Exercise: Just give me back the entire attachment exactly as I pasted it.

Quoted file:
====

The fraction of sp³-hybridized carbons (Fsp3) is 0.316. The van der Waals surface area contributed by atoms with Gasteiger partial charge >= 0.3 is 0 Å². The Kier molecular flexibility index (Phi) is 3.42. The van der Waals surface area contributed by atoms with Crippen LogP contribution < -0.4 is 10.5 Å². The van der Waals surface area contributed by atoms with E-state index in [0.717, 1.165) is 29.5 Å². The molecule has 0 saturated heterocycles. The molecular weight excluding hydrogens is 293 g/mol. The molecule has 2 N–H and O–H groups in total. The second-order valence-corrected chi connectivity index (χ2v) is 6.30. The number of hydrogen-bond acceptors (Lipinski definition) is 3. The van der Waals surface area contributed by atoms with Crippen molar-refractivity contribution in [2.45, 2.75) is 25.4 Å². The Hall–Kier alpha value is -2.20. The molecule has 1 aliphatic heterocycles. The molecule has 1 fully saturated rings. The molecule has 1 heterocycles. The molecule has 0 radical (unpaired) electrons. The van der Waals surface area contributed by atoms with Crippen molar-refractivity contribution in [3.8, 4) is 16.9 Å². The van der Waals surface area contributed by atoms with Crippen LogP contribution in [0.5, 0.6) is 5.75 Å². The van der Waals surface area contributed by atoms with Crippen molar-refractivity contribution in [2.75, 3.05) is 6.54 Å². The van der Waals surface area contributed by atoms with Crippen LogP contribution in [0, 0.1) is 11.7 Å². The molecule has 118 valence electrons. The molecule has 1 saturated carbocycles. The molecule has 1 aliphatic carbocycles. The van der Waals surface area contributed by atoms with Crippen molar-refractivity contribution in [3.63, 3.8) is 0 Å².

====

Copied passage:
The fraction of sp³-hybridized carbons (Fsp3) is 0.316. The van der Waals surface area contributed by atoms with Gasteiger partial charge >= 0.3 is 0 Å². The Kier molecular flexibility index (Phi) is 3.42. The van der Waals surface area contributed by atoms with Crippen LogP contribution < -0.4 is 10.5 Å². The van der Waals surface area contributed by atoms with E-state index in [0.717, 1.165) is 29.5 Å². The molecule has 0 saturated heterocycles. The molecular weight excluding hydrogens is 293 g/mol. The molecule has 2 N–H and O–H groups in total. The second-order valence-corrected chi connectivity index (χ2v) is 6.30. The number of hydrogen-bond acceptors (Lipinski definition) is 3. The van der Waals surface area contributed by atoms with Crippen molar-refractivity contribution in [2.45, 2.75) is 25.4 Å². The Hall–Kier alpha value is -2.20. The molecule has 1 aliphatic heterocycles. The molecule has 1 fully saturated rings. The molecule has 1 heterocycles. The molecule has 0 radical (unpaired) electrons. The van der Waals surface area contributed by atoms with Crippen molar-refractivity contribution in [3.8, 4) is 16.9 Å². The van der Waals surface area contributed by atoms with Crippen LogP contribution in [0.5, 0.6) is 5.75 Å². The van der Waals surface area contributed by atoms with Crippen molar-refractivity contribution in [2.75, 3.05) is 6.54 Å². The van der Waals surface area contributed by atoms with Crippen LogP contribution in [0, 0.1) is 11.7 Å². The molecule has 118 valence electrons. The molecule has 1 saturated carbocycles. The molecule has 1 aliphatic carbocycles. The van der Waals surface area contributed by atoms with Crippen molar-refractivity contribution in [3.63, 3.8) is 0 Å².